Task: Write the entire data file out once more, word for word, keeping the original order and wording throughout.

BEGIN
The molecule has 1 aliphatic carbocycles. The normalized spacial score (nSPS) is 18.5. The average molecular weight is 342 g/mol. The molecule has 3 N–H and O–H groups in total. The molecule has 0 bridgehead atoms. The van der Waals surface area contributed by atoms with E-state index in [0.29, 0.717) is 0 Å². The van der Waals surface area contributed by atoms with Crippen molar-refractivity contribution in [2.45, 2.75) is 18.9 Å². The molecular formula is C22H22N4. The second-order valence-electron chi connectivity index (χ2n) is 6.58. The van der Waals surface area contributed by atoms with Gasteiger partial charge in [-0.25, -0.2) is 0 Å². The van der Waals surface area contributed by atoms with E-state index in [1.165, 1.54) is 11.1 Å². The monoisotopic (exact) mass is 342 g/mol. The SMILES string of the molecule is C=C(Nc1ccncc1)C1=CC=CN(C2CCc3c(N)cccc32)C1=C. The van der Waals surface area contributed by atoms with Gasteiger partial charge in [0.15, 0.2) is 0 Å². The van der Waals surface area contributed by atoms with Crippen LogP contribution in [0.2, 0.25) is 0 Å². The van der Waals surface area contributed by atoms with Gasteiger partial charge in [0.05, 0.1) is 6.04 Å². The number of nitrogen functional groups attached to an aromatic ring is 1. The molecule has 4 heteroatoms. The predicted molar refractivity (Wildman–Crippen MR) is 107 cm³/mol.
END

The molecule has 1 aliphatic carbocycles. The normalized spacial score (nSPS) is 18.5. The average molecular weight is 342 g/mol. The molecule has 3 N–H and O–H groups in total. The molecule has 0 bridgehead atoms. The van der Waals surface area contributed by atoms with E-state index in [0.29, 0.717) is 0 Å². The van der Waals surface area contributed by atoms with Crippen molar-refractivity contribution in [2.45, 2.75) is 18.9 Å². The molecular formula is C22H22N4. The second-order valence-electron chi connectivity index (χ2n) is 6.58. The van der Waals surface area contributed by atoms with Gasteiger partial charge in [-0.25, -0.2) is 0 Å². The van der Waals surface area contributed by atoms with E-state index in [1.165, 1.54) is 11.1 Å². The monoisotopic (exact) mass is 342 g/mol. The SMILES string of the molecule is C=C(Nc1ccncc1)C1=CC=CN(C2CCc3c(N)cccc32)C1=C. The van der Waals surface area contributed by atoms with Gasteiger partial charge in [0.15, 0.2) is 0 Å². The van der Waals surface area contributed by atoms with Crippen LogP contribution in [0.2, 0.25) is 0 Å². The van der Waals surface area contributed by atoms with Gasteiger partial charge in [0.05, 0.1) is 6.04 Å². The number of nitrogen functional groups attached to an aromatic ring is 1. The molecule has 4 heteroatoms. The predicted molar refractivity (Wildman–Crippen MR) is 107 cm³/mol.